God, what are you doing?

Yesterday I was seeking the wisdom of an experienced a colleague about a new ministry opportunity. I know this ministry will be a challenge, that there will be days when I wonder what on earth I’ve gotten into. He gave me this absolutely stellar piece of advice:

Look for what God is doing, rather than focusing on what he hasn’t yet done.

Simple. Not easy.

I sat with my dad in the wee hours of the morning, as he lay dying of cancer. He had been staring most of the night at the corner where the ceiling meets the walls, hardly even blinking. He hadn’t spoken in a couple of days, so I had no idea what he was thinking (if he was thinking) or what he was seeing (that I couldn’t see). I had prayed for months for healing of his cancer, and now I was left to grapple with what I felt was God’s disregard for my prayer. In my frustration, I remember crying out, “What is going on, God?” The answer came the moment I opened by Bible.

16 So we do not lose heart. Though our outer self is wasting away, our inner self is being renewed day by day. 17 For this light momentary affliction is preparing for us an eternal weight of glory beyond all comparison, 18 as we look not to the things that are seen but to the things that are unseen. For the things that are seen are transient, but the things that are unseen are eternal. -2 Corinthians 4:16-18

I knew in that moment that God was doing something mighty and eternal for my dad. The cancer would win this battle, but God had the ultimate victory.

God did something mighty in me, too, though I couldn’t see it at the time. My faith was increased exponentially… far beyond what I believe it would have been had God healed that cancer.

Frustration still comes far too easily to me when God doesn’t appear to be answering my prayers, when he doesn’t heal the person I’ve prayed for, or open a door of opportunity I think is such a good fit. But God is always at work! According to Psalm 121:3-4, he never slumbers or sleeps.

Rather than grumbling because God isn’t doing what I think needs to be done, I need to take to heart that stellar Looking over the horizon. (Image from swissre.com ad.)piece of advice! Stop the grousing and arguing and instead look around to see what God is doing. Perhaps he is healing the person in places I can’t see. Perhaps he is doing an important work in a family member as they provide care. Or God might just have someone else in mind for that ministry opportunity who, while I can’t see it yet, is a perfect match.

Oh, Lord, please give me eyes to see where you are at work so that I might cooperate with you in your good and perfect plan rather than insisting you bless my inferior one. Amen and amen!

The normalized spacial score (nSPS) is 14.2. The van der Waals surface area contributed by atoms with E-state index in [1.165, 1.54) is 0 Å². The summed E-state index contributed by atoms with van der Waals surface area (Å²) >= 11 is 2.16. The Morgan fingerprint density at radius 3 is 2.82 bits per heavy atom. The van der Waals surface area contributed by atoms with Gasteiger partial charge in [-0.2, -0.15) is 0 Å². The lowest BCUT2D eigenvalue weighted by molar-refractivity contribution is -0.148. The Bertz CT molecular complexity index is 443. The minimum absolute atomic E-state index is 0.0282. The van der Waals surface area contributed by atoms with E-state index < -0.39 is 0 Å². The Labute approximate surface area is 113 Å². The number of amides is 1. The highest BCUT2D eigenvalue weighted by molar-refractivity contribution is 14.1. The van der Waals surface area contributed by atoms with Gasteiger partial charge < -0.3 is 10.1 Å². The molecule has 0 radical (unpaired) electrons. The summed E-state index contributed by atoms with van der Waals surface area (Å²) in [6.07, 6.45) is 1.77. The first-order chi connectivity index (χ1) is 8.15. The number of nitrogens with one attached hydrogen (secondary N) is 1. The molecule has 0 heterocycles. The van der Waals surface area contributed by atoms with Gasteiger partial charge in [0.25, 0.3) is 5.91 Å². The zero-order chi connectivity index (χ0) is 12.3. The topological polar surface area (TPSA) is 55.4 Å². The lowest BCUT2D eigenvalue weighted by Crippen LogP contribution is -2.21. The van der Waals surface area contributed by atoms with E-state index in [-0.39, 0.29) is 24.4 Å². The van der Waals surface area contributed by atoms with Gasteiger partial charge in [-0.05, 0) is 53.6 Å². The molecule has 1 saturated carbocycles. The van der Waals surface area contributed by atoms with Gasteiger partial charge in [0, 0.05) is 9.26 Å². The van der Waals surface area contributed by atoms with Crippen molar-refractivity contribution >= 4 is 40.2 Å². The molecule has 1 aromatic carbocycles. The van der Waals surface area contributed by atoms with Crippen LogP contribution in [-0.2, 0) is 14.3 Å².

Hope Denied

Yesterday I was given two opportunities to face my many failings as a parent. Now, it’s important that you know right from the beginning that I do not say this with even an ounce of self-pity. I have lived long enough to see parenting for what it is: a challenging task that doesn’t come with an instruction manual for every possible scenario! So this is not about me. It’s about the way those failings were presented: one was wrapped in healing and the other was…well, raw.

As my daughter led a small group study yesterday, she shared a part of her life journey. As her mother, it was difficult to hear. I remembered well her utter anguish as she tried to make her way through what she refers to as her trainwreck of a life. I also remembered the powerlessness I felt to help her in any way. Some of the ways I tried to help just added more pain to what already felt near-unbearable. But there was hope–so much hope!–as she told the story of her struggle. That hope is the healing power of Jesus.

Later in the day, I got my second glimpse of the anguish of one of my children. This time there was nothing but rage. This time there was no hope in the recounting of the pain. There has been no healing. And wounds that do not heal only fester and grow, eventually becoming putrid and–worst case–lead to soul death.

Jesus came to set free those who have been taken captive by the pain of life lived, those who are bound tightly with cords of unforgiveness. Jesus stands ever ready to take the bitterness and pain from anyone who chooses to release it to Him. I am reminded this morning that we suffer nothing that Jesus has not already endured, overcome, and risen above. Gratitude for this is in itself a healing balm.

What bitterness, what unforgiveness do you need to exchange today for Hope?

Or perhaps you, too, know full well the Hope that results from Jesus’ healing power. In that case, who do you know who needs that same Hope today?

Whichever place you find yourself, doing something about it won’t necessarily be easy. Doing nothing, however, is Hope denied.